“I will seek to thwart this action by any means necessary, including but not limited to eliminating funding for implementation, defunding the White House, and even filing articles of impeachment,” Stockman pledged. “The president’s actions are an existential threat to this nation. The right of the people to keep and bear arms is what has kept this nation free and secure for over 200 years. The very purpose of the Second Amendment is to stop the government from disallowing people the means to defend themselves against tyranny. Any proposal to abuse executive power and infringe upon gun rights must be repelled with the stiffest legislative force possible.”

Let’s take this slowly, pausing for breath — which is a pause Mr. Stockman apparently forgot to take. The President’s actions are said to be an “existential threat to this nation.” What, precisely, does that mean? It sounds like it might have come from Sartre or one of the other beat thinkers in the 1950s, but I doubt that Steve ever read those folks. He apparently hasn’t read his history either. In any event, I gather Steve thinks the country is endangered by the President’s threat to evoke executive privilege. He must be unaware that whatever steps President Obama takes to curb the violence in this country will be very small indeed, since it will require legislation to take giant steps and the Congress is the legislative body in this country — and not likely to do much of anything about gun control.

It’s not at all clear from what history I have read that the Second Amendment — which was adopted in 1791, fifteen years after the Declaration of Independence was adopted and almost ten years after the end of the revolutionary war — has been instrumental in “keeping this nation free for nearly 200 years.” I would have thought it was the Army, Navy, and Marines that did that, fighting wars on foreign soil with the loss of thousands of American lives, and not the militia at home with their muskets as guaranteed by the Bill of Rights.

It is true that the Founders were concerned about tyranny, but they saw that danger coming from across the pond, not from the head of our government here on this continent. And it is not clear how this president, or any president for that matter, could become a tyrant given the checks and balances that have been written into the Constitution. In fact, if you look at the list of nineteen things the president might do to curb violence in this country after the massacre at Sandy Hook, they seem fairly innocuous — and largely ineffective I dare say. And the President hasn’t even said he would take any of those steps. Steve seems to be overreacting.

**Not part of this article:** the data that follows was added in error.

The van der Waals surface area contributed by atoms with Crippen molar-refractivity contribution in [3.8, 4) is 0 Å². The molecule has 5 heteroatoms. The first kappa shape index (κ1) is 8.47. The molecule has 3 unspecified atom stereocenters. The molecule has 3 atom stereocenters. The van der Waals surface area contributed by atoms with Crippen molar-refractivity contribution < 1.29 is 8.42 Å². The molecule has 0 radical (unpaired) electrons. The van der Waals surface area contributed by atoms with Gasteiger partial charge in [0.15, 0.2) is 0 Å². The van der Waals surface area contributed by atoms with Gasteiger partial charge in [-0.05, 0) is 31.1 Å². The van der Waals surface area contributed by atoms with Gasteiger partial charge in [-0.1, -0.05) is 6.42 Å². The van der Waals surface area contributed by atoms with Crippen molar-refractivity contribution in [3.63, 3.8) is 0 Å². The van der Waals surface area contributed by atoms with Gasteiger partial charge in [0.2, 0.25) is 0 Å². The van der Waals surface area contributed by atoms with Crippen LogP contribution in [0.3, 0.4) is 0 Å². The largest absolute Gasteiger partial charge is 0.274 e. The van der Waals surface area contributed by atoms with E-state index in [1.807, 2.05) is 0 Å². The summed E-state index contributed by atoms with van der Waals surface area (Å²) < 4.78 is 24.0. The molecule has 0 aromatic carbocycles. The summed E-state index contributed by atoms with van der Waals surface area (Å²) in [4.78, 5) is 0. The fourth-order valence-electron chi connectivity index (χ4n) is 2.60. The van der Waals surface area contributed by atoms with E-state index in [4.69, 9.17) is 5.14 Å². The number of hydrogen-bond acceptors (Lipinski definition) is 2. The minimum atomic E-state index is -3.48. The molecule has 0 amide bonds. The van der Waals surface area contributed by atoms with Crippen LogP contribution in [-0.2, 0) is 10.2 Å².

One of the few steps the NRA and its Republican supporters are in favor of in the way of reducing violence in this country is better mental health coverage. This is an excellent idea and it is certainly something that people like Representative Stockman will want to take advantage of at their earliest convenience.

Proactive Court

President Obama is attempting to explain away a comment he made regarding the Supreme Court’s upcoming decision concerning Health Care. It is generally expected that the Court will take a pro-active stand on the issue of mandating health care, one of the more controversial features of the new bill. In anticipation of that decision, due in June, the President recently said: “I’m confident that the Supreme Court will not take what would be an unprecedented, extraordinary step of overturning a law that was passed by a strong majority of a democratically elected Congress. And I’d just remind conservative commentators that for years what we’ve heard is, the biggest problem on the bench was judicial activism or a lack of judicial restraintthat an unelected group of people would somehow overturn a duly constituted and passed law.” Please note that the issue is not whether in Obama’s view the Court has the right to overturn laws that are deemed unconstitutional, but rather that they do not have the right to legislate (in effect) by overturning laws that are in fact in compliance with the Constitution. As I read the Constitution, Obama is correct.